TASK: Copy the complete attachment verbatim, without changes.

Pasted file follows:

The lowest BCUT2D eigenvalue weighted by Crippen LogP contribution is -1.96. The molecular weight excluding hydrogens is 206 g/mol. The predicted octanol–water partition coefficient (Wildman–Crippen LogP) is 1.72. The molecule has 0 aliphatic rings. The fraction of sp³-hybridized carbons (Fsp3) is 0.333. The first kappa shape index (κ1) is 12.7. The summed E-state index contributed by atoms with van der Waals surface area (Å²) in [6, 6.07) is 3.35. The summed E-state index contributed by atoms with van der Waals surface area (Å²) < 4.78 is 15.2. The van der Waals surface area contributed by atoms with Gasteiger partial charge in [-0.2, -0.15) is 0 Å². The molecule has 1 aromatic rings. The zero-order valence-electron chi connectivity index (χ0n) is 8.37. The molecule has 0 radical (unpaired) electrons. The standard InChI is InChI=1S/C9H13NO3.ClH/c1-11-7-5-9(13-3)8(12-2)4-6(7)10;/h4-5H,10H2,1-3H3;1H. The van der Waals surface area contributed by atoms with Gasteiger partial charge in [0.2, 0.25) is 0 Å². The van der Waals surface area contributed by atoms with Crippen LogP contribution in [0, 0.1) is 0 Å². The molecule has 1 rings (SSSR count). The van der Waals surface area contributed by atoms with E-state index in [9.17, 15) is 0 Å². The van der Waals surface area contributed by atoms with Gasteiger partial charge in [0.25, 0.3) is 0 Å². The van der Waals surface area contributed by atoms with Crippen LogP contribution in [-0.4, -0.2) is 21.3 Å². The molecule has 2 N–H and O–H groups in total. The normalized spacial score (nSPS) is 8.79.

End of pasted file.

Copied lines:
The lowest BCUT2D eigenvalue weighted by Crippen LogP contribution is -1.96. The molecular weight excluding hydrogens is 206 g/mol. The predicted octanol–water partition coefficient (Wildman–Crippen LogP) is 1.72. The molecule has 0 aliphatic rings. The fraction of sp³-hybridized carbons (Fsp3) is 0.333. The first kappa shape index (κ1) is 12.7. The summed E-state index contributed by atoms with van der Waals surface area (Å²) in [6, 6.07) is 3.35. The summed E-state index contributed by atoms with van der Waals surface area (Å²) < 4.78 is 15.2. The van der Waals surface area contributed by atoms with Gasteiger partial charge in [-0.2, -0.15) is 0 Å². The molecule has 1 aromatic rings. The zero-order valence-electron chi connectivity index (χ0n) is 8.37. The molecule has 0 radical (unpaired) electrons. The standard InChI is InChI=1S/C9H13NO3.ClH/c1-11-7-5-9(13-3)8(12-2)4-6(7)10;/h4-5H,10H2,1-3H3;1H. The van der Waals surface area contributed by atoms with Gasteiger partial charge in [0.2, 0.25) is 0 Å². The van der Waals surface area contributed by atoms with Crippen LogP contribution in [0, 0.1) is 0 Å². The molecule has 1 rings (SSSR count). The van der Waals surface area contributed by atoms with E-state index in [9.17, 15) is 0 Å². The van der Waals surface area contributed by atoms with Gasteiger partial charge in [0.25, 0.3) is 0 Å². The van der Waals surface area contributed by atoms with Crippen LogP contribution in [-0.4, -0.2) is 21.3 Å². The molecule has 2 N–H and O–H groups in total. The normalized spacial score (nSPS) is 8.79.